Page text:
• 79. Wits analysis; Considerations & Limitations • The Wits analysis in contrast to the Harvold analysis, is influenced by the teeth both horizontally and vertically. Horizontally because points A and B are somewhat influenced by the dentition and Vertically because the occlusal plane is determined by the vertical position of the teeth. • It is important for Wits analysis that the functional occlusal plane, drawn along the maximum intercuspation of the posterior teeth, be used rather than an occlusal plane influenced by the vertical position of the incisors. • Even so, this approach fails to distinguish skeletal discrepancies from problems caused by displacement of the dentition or specify which jaw is at fault if there is a skeletal problem. If the Wits analysis is used, these limitations must be kept in mind. The Wits analysis takes into account the horizontal and vertical relationship of the jaws, but is still flawed due to fact that it is influenced by the dentition and therefore skews analysis from indicating the true skeletal discrepancies between the jaws.
    • 80. Ricketts Analysis (1960s) Ricketts analysis essentialy tries to orient face and mandible to the cranium. Ricketts tries to determine the proper spatial relationship of the jaws for both esthetic and function. He gave great emphasis to the growth and facial growth pattern. The ultimate objective was to integrate growth to work out best possible treatment plan. Ricketts approach in selection of landmarks and parameters was essentially based on the pattern of facial growth. Rickets Cephalometric analysis allows a detailed study of: 1.) the patient’s craniofacial morphology to determine the facial type. 2.) the positions and interrelations of the different components of the dento-maxillo-facial structures in several fields.
    • 81. Ricketts Analysis (1960s)
    • 82. Landmarks: C1 Condyle A point on the condyle head in contact with & tangent to the ramus plane CC Center of cranium The point of intersection of the basion nasion plane and the facial axis CF Center of face The point of intersection of the pterygoid vertical to the Frankfort horizontal plane. PT PT point The junction of the pterygomaxillary fissure and the foramen rotundum DC Dead centre of Condyle The point in the center of condyle neck along the Ba-N plane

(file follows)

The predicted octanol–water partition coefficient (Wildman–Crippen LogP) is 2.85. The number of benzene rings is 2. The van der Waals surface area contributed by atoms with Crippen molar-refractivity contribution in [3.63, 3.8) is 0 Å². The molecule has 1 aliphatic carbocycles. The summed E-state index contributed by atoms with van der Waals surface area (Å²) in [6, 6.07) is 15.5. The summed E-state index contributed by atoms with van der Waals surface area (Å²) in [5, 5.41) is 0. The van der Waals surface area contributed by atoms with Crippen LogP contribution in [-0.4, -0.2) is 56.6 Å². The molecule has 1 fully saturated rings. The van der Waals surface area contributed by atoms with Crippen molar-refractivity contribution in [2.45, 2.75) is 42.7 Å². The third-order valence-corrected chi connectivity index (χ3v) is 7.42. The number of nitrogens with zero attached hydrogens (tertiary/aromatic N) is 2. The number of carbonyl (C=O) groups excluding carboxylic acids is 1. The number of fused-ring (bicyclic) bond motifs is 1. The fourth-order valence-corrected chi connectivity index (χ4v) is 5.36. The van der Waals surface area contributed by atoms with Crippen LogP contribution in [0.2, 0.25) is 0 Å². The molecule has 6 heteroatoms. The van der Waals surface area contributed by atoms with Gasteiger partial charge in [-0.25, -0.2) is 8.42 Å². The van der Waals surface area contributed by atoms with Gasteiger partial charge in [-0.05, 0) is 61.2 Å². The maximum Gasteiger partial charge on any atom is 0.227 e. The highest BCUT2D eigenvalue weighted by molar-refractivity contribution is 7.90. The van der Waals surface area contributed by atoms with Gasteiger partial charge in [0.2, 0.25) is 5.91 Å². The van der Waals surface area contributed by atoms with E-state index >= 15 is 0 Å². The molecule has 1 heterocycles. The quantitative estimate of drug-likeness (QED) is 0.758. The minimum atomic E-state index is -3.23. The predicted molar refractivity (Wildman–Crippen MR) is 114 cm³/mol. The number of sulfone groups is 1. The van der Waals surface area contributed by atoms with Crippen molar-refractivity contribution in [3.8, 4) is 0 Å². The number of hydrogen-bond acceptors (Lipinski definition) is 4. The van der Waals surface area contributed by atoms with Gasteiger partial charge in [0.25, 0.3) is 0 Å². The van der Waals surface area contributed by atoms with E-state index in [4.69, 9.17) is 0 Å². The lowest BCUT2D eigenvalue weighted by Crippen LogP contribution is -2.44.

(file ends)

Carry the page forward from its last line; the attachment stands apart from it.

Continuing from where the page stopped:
• 83. Landmarks: Gn Gnathion A point at the intersection of the facial and the mandibular planes (cephalometric Gn as a opposed to anatomic Go) PM Suprapogonio n (Protuberanc e menti) The point at which the shape of the symphysis mentalis changes from concave to convex also know as protuberance menti. Pog Pogonion The point on the bony symphysis tangent to the facial plane. PO Cephalometri The intersection of the facial plane and the corpus axis c TI TI point (A point selected at the anterior border of the symphysis between point B and pogonion where the curvature changes from concave to convex.) The point of intersection of the occlusal and the facial planes.
    • 84. Dental: A1 incisor Incisal edge of the upper incisor. Ar incisor Root apex of the lower incisor. B1 incisor Incisal edge of the upper incisor. Br incisor Root apex of the lower incisor. A6 Upper molar A point on the occlusal plane located perpendicular to the distal surface of the crown of the upper first molar. B6 Lower molar A point on the occlusal plane located perpendicular to the distal surface of the crown of the lower first molar.
    • 85. Soft tissue: En Nose The anteriormost point of the soft tissue nose. Dt Chin The anteriormost point of the soft tissue chin. UL Upper lip The anteriormost point of the upper lip. LL Lower lip The anteriormost point of the lower lip. Em Embrassure Where the upper and lower lips meet in the midline.
    • 86. Ricketts Points and Planes
    • 87. Ricketts Points and Planes N Ba
    • 88. Facial axis of Ricketts (Pt-Gn) : A line connecting "gnathion" with cranial point pterygoid "Pt".
    • 89. Facial axis angle of Ricketts (Ba-N - Pt-Gn) The inferior angle formed by the intersection of the facial axis of Ricketts and the Ba-N line. This angle on the average approximates 90. A value smaller than 90 indicates facial growth primarily in the vertical direction and/or a Class II pattern, whereas a value greater than 90 degrees indicates a horizontal growth pattern and/or a Class III tendency
    • 90. Don’t Confuse facial axis with facial plane !! Facial Axis is: Pt to Gn Facial Plane is: N to Pog
    • 91. CC Point (Centre of cranium) : formed at the intersection of the Ba-N & Pt-Gn(facial axis) lines.
    • 92. CF Point (Centre of face) : Formed by the intersection of frankfort plane (Pr-Or) and the prependicular line tangent to the posterior surface of the pterygomaxillary fissure [i.e prependicular through (pterygoid) PT line (PTV) ]
    • 93. Dead Centre (of the condyle) Point (Ricketts) Center of the neck of the condyle on the Ba-N(Basion Nasion) plane.